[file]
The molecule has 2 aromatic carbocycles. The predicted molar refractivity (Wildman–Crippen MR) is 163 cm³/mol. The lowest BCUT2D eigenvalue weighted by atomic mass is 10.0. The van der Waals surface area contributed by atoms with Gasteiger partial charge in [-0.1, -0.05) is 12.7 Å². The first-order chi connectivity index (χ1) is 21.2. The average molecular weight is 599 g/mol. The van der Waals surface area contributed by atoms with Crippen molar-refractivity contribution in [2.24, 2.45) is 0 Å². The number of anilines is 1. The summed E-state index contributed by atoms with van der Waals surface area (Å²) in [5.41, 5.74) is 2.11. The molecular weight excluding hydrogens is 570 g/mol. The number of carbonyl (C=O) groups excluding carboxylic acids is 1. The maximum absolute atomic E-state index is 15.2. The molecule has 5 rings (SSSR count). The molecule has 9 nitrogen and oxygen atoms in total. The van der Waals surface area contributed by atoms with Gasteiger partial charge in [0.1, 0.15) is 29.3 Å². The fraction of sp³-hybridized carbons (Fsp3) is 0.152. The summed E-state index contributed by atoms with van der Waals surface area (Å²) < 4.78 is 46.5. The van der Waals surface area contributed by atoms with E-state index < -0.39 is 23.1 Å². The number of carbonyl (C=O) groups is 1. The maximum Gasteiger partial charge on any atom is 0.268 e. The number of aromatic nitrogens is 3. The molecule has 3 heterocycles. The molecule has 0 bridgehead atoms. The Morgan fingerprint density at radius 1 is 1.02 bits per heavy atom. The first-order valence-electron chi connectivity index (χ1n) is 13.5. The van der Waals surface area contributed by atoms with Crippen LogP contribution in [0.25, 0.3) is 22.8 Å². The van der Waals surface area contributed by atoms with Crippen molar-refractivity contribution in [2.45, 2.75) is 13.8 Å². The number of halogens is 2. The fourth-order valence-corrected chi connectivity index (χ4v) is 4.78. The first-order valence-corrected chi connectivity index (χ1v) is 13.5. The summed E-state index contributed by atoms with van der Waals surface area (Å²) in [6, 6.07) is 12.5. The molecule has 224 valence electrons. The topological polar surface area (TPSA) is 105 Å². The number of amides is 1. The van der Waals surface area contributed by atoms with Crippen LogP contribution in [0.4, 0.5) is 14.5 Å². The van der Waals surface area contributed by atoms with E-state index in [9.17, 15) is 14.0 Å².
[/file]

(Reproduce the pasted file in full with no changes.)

The molecule has 2 aromatic carbocycles. The predicted molar refractivity (Wildman–Crippen MR) is 163 cm³/mol. The lowest BCUT2D eigenvalue weighted by atomic mass is 10.0. The van der Waals surface area contributed by atoms with Gasteiger partial charge in [-0.1, -0.05) is 12.7 Å². The first-order chi connectivity index (χ1) is 21.2. The average molecular weight is 599 g/mol. The van der Waals surface area contributed by atoms with Crippen molar-refractivity contribution in [2.24, 2.45) is 0 Å². The number of anilines is 1. The summed E-state index contributed by atoms with van der Waals surface area (Å²) in [5.41, 5.74) is 2.11. The molecular weight excluding hydrogens is 570 g/mol. The number of carbonyl (C=O) groups excluding carboxylic acids is 1. The maximum absolute atomic E-state index is 15.2. The molecule has 5 rings (SSSR count). The molecule has 9 nitrogen and oxygen atoms in total. The van der Waals surface area contributed by atoms with Gasteiger partial charge in [0.1, 0.15) is 29.3 Å². The fraction of sp³-hybridized carbons (Fsp3) is 0.152. The summed E-state index contributed by atoms with van der Waals surface area (Å²) < 4.78 is 46.5. The van der Waals surface area contributed by atoms with E-state index < -0.39 is 23.1 Å². The number of carbonyl (C=O) groups is 1. The maximum Gasteiger partial charge on any atom is 0.268 e. The number of aromatic nitrogens is 3. The molecule has 3 heterocycles. The molecule has 0 bridgehead atoms. The Morgan fingerprint density at radius 1 is 1.02 bits per heavy atom. The first-order valence-electron chi connectivity index (χ1n) is 13.5. The van der Waals surface area contributed by atoms with Crippen LogP contribution in [0.25, 0.3) is 22.8 Å². The van der Waals surface area contributed by atoms with Crippen molar-refractivity contribution in [2.45, 2.75) is 13.8 Å². The number of halogens is 2. The fourth-order valence-corrected chi connectivity index (χ4v) is 4.78. The first-order valence-corrected chi connectivity index (χ1v) is 13.5. The summed E-state index contributed by atoms with van der Waals surface area (Å²) in [6, 6.07) is 12.5. The molecule has 224 valence electrons. The topological polar surface area (TPSA) is 105 Å². The number of amides is 1. The van der Waals surface area contributed by atoms with Crippen LogP contribution in [0.4, 0.5) is 14.5 Å². The van der Waals surface area contributed by atoms with E-state index in [9.17, 15) is 14.0 Å².